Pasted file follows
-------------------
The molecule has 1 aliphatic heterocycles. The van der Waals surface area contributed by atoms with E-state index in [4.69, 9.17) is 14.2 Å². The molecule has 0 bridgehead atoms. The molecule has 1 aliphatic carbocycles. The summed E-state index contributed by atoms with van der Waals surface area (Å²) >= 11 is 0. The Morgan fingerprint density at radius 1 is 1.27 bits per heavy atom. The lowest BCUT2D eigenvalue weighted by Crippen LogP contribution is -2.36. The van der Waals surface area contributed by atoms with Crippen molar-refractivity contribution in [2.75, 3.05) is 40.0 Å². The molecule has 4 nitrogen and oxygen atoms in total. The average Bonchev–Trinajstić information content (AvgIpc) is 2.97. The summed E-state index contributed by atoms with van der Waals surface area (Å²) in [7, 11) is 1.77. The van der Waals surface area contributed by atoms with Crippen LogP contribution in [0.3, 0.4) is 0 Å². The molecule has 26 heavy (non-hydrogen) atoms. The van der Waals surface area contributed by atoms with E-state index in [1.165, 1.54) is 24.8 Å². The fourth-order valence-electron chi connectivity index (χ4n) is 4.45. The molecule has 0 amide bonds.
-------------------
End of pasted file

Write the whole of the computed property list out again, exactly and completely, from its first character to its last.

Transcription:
The molecule has 1 aliphatic heterocycles. The van der Waals surface area contributed by atoms with E-state index in [4.69, 9.17) is 14.2 Å². The molecule has 0 bridgehead atoms. The molecule has 1 aliphatic carbocycles. The summed E-state index contributed by atoms with van der Waals surface area (Å²) >= 11 is 0. The Morgan fingerprint density at radius 1 is 1.27 bits per heavy atom. The lowest BCUT2D eigenvalue weighted by Crippen LogP contribution is -2.36. The van der Waals surface area contributed by atoms with Crippen molar-refractivity contribution in [2.75, 3.05) is 40.0 Å². The molecule has 4 nitrogen and oxygen atoms in total. The average Bonchev–Trinajstić information content (AvgIpc) is 2.97. The summed E-state index contributed by atoms with van der Waals surface area (Å²) in [7, 11) is 1.77. The van der Waals surface area contributed by atoms with Crippen LogP contribution in [0.3, 0.4) is 0 Å². The molecule has 26 heavy (non-hydrogen) atoms. The van der Waals surface area contributed by atoms with E-state index in [1.165, 1.54) is 24.8 Å². The fourth-order valence-electron chi connectivity index (χ4n) is 4.45. The molecule has 0 amide bonds.